by Emily Trunnell, PhD
Scrolling through Instagram one day, as I’m often doing, I was stopped dead in my tracks by a quote that perfectly describes some of my experiences as an animal rights advocate. It was from Carol J. Adams’ The Sexual Politics of Meat. In the passage Adams describes how, often, someone’s concerns for animals are met with the contentious argument that humans are suffering too, and the person who cares about animals should care about issues that affect humans first. To this Adams says, “I know that this question is actually a defensive response, an attempt to deflect from an issue with which the interrogator feels uncomfortable. It is an attempt to have a moral upper hand. Only meat eaters raise this issue. No homeless advocate who is a vegetarian, no battered-women’s advocate who is a vegetarian, would ever doubt that these issues can be approached in tandem.”
The Sexual Politics of Meat was first published in 1990 and has been opening the eyes of readers ever since. Adams, from a small town in New York along Lake Erie, studied at the University of Rochester where she majored in english and history. She went on to obtain her master of divinity at Yale Divinity School and has spent her life as an activist.
In The Sexual Politics of Meat, Adams digs deep into the history of feminism, vegetarianism and women’s literature to show, for the first time, how women have historically adopted vegetarianism as a rebellion from patriarchal society—even if they didn’t know that’s why they were doing it. “Vegetarianism spoke to women. They would not have adopted it, maintained it, proselytized for it if vegetarianism were not a positive influence on their lives. This is a historical fact that needs to be accepted and then responded to by scholars studying women’s lives and texts.”
A fair disclaimer: despite loving this book, it is not likely one you’ll breeze through, but I wouldn’t recommend trying to read it that way. The Sexual Politics of Meat is an academic work, one to sit and ponder, and one in which Adams seamlessly weaves the oppression of animals and women together. Spelled out so clearly, you’ll start to wonder how this interwoven history slipped by you. This is a common occurrence reading through the book. You’ll find a passage that strikes you and find yourself fascinated by it days later.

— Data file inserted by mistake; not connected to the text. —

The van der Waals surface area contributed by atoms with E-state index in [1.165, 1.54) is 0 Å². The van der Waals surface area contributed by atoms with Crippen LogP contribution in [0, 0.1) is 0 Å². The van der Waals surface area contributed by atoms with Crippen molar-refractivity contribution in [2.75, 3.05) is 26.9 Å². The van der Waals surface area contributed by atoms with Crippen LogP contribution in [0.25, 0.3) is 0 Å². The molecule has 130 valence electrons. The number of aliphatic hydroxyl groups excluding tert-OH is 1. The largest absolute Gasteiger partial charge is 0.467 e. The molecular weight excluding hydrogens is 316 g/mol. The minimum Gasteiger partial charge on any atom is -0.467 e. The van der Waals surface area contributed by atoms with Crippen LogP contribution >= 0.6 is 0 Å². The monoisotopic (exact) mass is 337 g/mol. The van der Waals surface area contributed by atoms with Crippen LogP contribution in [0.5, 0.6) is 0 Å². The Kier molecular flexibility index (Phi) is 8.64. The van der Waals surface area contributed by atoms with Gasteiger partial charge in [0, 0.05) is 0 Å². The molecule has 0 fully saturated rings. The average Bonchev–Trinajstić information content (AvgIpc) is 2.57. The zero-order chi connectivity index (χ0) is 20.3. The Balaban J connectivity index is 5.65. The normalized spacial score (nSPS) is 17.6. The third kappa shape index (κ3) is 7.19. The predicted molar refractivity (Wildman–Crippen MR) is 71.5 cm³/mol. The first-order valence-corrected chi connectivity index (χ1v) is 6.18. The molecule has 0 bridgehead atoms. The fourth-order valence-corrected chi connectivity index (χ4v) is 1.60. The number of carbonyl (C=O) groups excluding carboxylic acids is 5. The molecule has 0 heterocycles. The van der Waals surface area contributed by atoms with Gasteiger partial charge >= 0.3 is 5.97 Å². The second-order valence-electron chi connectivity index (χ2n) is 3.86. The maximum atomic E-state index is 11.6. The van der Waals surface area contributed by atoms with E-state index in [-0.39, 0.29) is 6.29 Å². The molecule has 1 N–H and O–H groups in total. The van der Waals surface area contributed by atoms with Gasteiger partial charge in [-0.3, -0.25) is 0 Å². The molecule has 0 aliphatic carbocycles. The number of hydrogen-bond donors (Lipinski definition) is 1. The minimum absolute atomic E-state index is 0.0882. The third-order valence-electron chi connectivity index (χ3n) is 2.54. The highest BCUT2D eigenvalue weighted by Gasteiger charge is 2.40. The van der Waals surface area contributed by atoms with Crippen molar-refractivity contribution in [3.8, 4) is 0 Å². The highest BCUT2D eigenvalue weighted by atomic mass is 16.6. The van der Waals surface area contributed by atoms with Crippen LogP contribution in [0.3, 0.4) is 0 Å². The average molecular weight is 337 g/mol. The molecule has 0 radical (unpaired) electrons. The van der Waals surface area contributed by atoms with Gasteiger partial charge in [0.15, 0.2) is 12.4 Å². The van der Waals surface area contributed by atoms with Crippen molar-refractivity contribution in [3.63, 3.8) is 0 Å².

I related to most of the ideas expressed in The Sexual Politics of Meat, but what I didn’t realize before reading the book is how the experiences of both vegetarians and feminists are so intimately parallel when dealing with society. Conversations with extended family around the dinner table can be a challenge for anyone, but vegetarians, in making something very obviously absent from their plates, are prone to being drawn into discussions where someone at the table actually feels hostile towards this type of social reform—an all too common occurrence around my dinner table at, say, Thanksgiving.
On this Adams says, “In this the pattern of discourse resembles that of dinnertime conversations about feminism in the early 1970s. Questions of definition often predominate. Whereas feminists were parlaying questions which trivialized feminism such as ‘Are you one of those bra burners?’ Vegetarians must define themselves against the trivializations of ‘Are you one of those health nuts?’ or ‘Are you one of those animal lovers?’ While feminists encountered the response that ‘men need liberation too,’ vegetarians are greeted by the postulate that ‘plants have lives, too.’”
Like many women of my generation, I consider myself a feminist in that I believe all sexes should be treated equally. I was raised by strong women and am thankful I grew up in an era that didn’t (strongly) object to my being a woman in an old white male-dominated field. But I’ve never personally been as motivated to champion for women’s rights as I have for the rights of animals. The revelation of The Sexual Politics of Meat is that you can’t truly be a feminist without being a vegetarian, or vice versa. The exploitation of female animals in animal agriculture is a feminist issue. The exploitation of women and fetishism of body parts reinforces “consumption” of flesh and is a vegetarian issue. Even if you’re not a vegetarian or a feminist, I hope you will pick up Adams’ book and start the conversation.